Contributor: Dylan Luyten, MD
- After you diagnose a pulmonary embolism (PE) via CT or VQ scan, we need to categorize the PE as massive, sub-massive, or just PE to dictate treatment.
- Massive PE: shock with hypotension due to an embolism, and the treatment of choice is thrombolysis with IV tPA with anticoagulation after lysis. Catheter thrombolysis is not used in the hemodynamically unstable patient but can be done after they are stable.
- Sub-massive: signs of right heart strain/failure but hemodynamically stable. This can be EKG changes, positive biomarkers, or imaging findings. These patients can be treated with IV heparin as there may benefit from catheter directed thrombolysis which has been shown to lead to better functional outcomes.
- Everything else can be stratified to determine whether inpatient even outpatient treatment is necessary
- Pulmonary Embolism Severity Index (PESI) or Hestia criteria and can help determine if the patient is better suited for in or outpatient management.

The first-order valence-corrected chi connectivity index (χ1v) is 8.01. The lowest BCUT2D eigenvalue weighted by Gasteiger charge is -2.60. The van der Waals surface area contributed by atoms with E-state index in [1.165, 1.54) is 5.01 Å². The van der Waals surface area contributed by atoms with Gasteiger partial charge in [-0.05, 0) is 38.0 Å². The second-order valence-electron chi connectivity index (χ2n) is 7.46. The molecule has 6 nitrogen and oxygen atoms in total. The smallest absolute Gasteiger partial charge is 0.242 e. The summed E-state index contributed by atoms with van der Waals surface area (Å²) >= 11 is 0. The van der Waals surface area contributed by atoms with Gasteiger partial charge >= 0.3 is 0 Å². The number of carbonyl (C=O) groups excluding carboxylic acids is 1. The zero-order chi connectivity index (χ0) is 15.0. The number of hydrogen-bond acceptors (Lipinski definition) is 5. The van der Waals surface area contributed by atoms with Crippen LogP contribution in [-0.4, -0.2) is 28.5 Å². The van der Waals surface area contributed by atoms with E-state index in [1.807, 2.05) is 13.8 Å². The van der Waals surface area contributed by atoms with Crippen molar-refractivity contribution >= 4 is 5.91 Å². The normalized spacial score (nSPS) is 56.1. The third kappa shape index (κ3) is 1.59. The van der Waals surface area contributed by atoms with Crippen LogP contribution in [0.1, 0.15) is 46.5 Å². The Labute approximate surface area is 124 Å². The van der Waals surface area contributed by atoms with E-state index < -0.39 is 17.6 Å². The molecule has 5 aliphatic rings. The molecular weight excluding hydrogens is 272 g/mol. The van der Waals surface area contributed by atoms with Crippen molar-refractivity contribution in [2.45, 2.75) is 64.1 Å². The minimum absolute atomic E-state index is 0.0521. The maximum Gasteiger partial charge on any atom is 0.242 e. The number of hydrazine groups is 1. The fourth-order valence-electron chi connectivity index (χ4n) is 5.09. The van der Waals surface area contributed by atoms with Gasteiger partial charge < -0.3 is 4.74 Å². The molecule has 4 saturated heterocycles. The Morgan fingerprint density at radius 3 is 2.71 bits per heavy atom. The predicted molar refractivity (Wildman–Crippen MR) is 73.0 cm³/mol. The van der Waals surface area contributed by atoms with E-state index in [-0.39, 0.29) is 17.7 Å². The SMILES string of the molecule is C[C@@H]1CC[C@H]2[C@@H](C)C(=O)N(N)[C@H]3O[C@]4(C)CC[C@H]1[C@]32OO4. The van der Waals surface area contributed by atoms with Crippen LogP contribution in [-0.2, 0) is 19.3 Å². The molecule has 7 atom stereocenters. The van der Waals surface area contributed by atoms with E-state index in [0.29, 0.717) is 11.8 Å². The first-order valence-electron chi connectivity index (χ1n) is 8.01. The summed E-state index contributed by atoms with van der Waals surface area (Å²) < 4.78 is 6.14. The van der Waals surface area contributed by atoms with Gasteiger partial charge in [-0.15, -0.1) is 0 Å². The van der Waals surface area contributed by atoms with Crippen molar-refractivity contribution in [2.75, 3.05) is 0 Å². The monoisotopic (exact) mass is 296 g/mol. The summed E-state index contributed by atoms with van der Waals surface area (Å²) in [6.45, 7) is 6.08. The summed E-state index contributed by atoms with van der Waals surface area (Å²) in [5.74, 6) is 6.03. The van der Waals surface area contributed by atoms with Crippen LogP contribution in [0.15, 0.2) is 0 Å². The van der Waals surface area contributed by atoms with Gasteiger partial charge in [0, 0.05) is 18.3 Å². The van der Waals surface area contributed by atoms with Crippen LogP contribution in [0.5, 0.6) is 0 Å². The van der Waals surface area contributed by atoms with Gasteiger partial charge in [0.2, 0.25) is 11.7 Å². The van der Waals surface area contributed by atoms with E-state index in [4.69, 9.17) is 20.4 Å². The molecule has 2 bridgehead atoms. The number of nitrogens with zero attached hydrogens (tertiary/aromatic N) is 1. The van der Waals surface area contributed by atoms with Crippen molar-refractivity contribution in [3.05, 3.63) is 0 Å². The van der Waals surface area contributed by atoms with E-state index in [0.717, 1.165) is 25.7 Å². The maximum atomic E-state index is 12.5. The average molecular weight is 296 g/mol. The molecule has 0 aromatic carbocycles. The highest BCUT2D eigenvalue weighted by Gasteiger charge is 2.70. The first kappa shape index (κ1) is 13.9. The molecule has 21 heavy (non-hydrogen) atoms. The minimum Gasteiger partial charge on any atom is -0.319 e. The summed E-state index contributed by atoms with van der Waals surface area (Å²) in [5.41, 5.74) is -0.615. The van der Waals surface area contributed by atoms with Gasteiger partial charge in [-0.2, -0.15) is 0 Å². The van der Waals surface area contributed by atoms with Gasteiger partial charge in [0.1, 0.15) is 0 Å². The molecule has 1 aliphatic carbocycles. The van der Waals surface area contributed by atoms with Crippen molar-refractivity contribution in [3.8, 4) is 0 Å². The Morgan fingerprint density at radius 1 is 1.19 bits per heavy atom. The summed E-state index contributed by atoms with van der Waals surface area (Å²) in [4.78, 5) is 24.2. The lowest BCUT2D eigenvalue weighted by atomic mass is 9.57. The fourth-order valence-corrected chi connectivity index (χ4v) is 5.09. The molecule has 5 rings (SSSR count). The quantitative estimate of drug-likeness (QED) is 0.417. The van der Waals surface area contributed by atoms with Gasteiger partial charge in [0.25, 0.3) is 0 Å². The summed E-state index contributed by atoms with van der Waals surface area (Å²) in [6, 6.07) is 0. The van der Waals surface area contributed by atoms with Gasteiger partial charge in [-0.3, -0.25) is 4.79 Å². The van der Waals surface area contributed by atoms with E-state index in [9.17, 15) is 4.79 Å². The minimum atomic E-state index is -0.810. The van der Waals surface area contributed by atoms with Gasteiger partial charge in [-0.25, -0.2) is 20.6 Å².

- Non massive or sub-massive PEs are treated with heparin/Lovenox bridged to Warfarin, a factor Xa inhibitor (ex. Xarelto), or direct oral anticoagulants (DOAC).
Editor’s note: intravenous heparin is preferable to other anticoagulants when considering interventional radiology as it can be shut off and/or reversed if necessary prior to procedure
1. Sista, A. et al. Stratification, Imaging, and Management of Acute Massive and Submassive Pulmonary Embolism. 2017 Jul;284(1):5-24
2. Aujesky D, Obrosky DS, Stone RA, Auble TE, Perrier A, Cornuz J, Roy PM, Fine MJ. Derivation and validation of a prognostic model for pulmonary embolism. Am J Respir Crit Care Med. 2005 Oct 15;172(8):1041-6
3. Jimenez, D. et al. Risk stratification of patients with acute symptomatic pulmonary embolism. Intern Emerg Med. 2016 Feb;11(1):11-8.
Summarized by Jackson Roos, MS3 | Edited by Erik Verzemnieks, MD